Situated 56km north of Hawker, with extensive frontage to the sealed Outback Highway, it is located on the western side of the Wilpena Pound formation.
At 26,540ha, Edeowie runs sheep and cattle, as well as offering tourist accommodation, camping and access to the Edeowie and Bunyeroo Gorges.
The productive open breeding plains include blue bush, salt bush, Flinders and summer grasses, and gum lined creeks with sectors of acacia and mulga.
Average historic carrying records provide for 3862 sheep shorn, together with 137 head of cattle plus progeny.
Three major creeks run through Edeowie and create feed opportunities from natural catchments areas of the Flinders Ranges.
Water is reticulated from nine bores and one permanent well to 29 watering points.
Significant improvements and tourist accommodation activities add opportunity to Edeowie’s productivity.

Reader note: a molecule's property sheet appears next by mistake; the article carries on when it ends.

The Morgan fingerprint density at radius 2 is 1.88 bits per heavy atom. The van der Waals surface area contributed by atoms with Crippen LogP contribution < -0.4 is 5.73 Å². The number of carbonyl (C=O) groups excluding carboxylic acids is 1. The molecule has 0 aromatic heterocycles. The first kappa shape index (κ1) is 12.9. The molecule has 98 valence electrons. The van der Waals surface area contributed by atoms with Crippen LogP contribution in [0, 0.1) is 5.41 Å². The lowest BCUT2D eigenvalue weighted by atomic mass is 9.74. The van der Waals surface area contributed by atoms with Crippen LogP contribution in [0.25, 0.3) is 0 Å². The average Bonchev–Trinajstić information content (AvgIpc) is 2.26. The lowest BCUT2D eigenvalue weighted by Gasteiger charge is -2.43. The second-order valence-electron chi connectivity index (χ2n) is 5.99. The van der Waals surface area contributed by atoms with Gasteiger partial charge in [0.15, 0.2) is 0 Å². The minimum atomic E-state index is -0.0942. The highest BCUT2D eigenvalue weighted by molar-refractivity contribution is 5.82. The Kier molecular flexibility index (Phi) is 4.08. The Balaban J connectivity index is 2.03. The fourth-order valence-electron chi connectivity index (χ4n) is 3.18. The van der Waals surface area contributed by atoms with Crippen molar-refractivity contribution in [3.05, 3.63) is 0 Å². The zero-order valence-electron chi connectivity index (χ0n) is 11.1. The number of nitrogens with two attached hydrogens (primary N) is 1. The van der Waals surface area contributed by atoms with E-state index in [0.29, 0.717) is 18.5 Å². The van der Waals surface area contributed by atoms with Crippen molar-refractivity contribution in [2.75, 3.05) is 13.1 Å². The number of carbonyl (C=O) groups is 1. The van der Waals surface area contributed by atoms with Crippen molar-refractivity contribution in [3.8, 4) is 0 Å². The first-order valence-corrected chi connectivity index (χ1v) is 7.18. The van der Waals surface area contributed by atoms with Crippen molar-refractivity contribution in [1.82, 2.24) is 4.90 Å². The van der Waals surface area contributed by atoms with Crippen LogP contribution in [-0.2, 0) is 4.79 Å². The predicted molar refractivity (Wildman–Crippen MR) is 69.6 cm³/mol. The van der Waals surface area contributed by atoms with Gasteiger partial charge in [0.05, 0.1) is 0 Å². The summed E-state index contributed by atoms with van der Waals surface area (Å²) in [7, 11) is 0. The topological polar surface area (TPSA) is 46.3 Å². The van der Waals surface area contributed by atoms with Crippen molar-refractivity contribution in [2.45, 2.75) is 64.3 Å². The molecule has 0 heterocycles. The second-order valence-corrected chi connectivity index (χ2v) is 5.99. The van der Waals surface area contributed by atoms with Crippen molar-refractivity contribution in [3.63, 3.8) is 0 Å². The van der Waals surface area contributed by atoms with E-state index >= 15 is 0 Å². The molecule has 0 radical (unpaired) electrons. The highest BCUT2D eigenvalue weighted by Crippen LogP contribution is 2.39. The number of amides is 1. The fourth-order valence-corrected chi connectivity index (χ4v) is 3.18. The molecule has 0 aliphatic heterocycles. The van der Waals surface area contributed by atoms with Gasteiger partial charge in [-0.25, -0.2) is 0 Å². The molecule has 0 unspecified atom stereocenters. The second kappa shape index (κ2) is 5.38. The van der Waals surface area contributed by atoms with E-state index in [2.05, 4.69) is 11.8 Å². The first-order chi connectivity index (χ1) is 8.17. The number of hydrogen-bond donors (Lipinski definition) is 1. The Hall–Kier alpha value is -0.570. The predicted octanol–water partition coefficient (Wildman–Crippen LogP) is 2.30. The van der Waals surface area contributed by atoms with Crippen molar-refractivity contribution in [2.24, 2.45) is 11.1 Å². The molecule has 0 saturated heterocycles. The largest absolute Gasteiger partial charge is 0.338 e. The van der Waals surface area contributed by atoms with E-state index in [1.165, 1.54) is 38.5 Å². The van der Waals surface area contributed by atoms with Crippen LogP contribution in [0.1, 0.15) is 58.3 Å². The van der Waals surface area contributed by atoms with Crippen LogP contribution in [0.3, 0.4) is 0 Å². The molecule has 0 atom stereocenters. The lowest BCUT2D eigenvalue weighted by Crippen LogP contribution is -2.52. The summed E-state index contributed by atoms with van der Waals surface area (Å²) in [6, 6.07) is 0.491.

The property was offered on a walk-in walk-out basis, including around 2290 merino ewes, plant and equipment.
Local pays $12.75m for Armidale’s Longford
An Ebor producer expanding their current holding has paid $12.75 million for Longford near Armidale in northern New South Wales.
Andrew Starr from Ray White Rural described the auction as a good strong sale that sold above the vendor’s reserve.
Located 35km from the regional city, the 2262ha Longford comprises three properties – 982ha Longford, 612ha Romni and 667ha Dulvay.
George and Loy Rose purchased the aggregation from the Commonwealth Scientific and Industrial Research Organisation in 1999.
During its long tenure, the CSIRO had undertaken significant capital investment, including sheds, yards, fencing, internal roads, water security, fertiliser application and pasture development.